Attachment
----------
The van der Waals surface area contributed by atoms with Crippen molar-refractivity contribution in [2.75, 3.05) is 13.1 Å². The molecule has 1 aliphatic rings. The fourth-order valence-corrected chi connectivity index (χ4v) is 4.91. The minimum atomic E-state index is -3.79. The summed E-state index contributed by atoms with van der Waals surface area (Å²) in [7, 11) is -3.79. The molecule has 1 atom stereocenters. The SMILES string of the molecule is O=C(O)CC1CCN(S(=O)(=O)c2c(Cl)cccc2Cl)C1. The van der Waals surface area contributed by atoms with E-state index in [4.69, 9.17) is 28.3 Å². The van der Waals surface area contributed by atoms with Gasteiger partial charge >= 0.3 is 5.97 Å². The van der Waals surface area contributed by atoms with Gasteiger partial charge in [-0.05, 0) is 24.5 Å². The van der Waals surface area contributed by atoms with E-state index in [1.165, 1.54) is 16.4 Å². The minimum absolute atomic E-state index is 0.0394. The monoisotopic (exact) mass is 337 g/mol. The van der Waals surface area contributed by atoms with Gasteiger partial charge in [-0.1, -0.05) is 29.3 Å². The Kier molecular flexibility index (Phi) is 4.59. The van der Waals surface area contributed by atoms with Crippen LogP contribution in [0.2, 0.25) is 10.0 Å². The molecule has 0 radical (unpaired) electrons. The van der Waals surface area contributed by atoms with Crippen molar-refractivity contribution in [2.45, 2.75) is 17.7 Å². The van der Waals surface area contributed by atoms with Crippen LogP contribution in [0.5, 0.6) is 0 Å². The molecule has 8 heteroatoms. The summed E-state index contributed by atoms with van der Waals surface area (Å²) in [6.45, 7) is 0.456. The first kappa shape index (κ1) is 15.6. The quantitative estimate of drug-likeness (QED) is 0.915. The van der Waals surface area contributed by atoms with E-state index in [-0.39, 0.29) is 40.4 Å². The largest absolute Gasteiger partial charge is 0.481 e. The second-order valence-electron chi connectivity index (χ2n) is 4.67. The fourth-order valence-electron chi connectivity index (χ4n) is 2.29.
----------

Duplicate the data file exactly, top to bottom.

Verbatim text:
The van der Waals surface area contributed by atoms with Crippen molar-refractivity contribution in [2.75, 3.05) is 13.1 Å². The molecule has 1 aliphatic rings. The fourth-order valence-corrected chi connectivity index (χ4v) is 4.91. The minimum atomic E-state index is -3.79. The summed E-state index contributed by atoms with van der Waals surface area (Å²) in [7, 11) is -3.79. The molecule has 1 atom stereocenters. The SMILES string of the molecule is O=C(O)CC1CCN(S(=O)(=O)c2c(Cl)cccc2Cl)C1. The van der Waals surface area contributed by atoms with E-state index in [4.69, 9.17) is 28.3 Å². The van der Waals surface area contributed by atoms with Gasteiger partial charge >= 0.3 is 5.97 Å². The van der Waals surface area contributed by atoms with Gasteiger partial charge in [-0.05, 0) is 24.5 Å². The van der Waals surface area contributed by atoms with E-state index in [1.165, 1.54) is 16.4 Å². The minimum absolute atomic E-state index is 0.0394. The monoisotopic (exact) mass is 337 g/mol. The van der Waals surface area contributed by atoms with Gasteiger partial charge in [-0.1, -0.05) is 29.3 Å². The Kier molecular flexibility index (Phi) is 4.59. The van der Waals surface area contributed by atoms with Crippen LogP contribution in [0.2, 0.25) is 10.0 Å². The molecule has 0 radical (unpaired) electrons. The van der Waals surface area contributed by atoms with Crippen molar-refractivity contribution in [2.45, 2.75) is 17.7 Å². The van der Waals surface area contributed by atoms with Crippen LogP contribution in [0.5, 0.6) is 0 Å². The molecule has 8 heteroatoms. The summed E-state index contributed by atoms with van der Waals surface area (Å²) in [6.45, 7) is 0.456. The first kappa shape index (κ1) is 15.6. The quantitative estimate of drug-likeness (QED) is 0.915. The van der Waals surface area contributed by atoms with E-state index in [-0.39, 0.29) is 40.4 Å². The largest absolute Gasteiger partial charge is 0.481 e. The second-order valence-electron chi connectivity index (χ2n) is 4.67. The fourth-order valence-electron chi connectivity index (χ4n) is 2.29.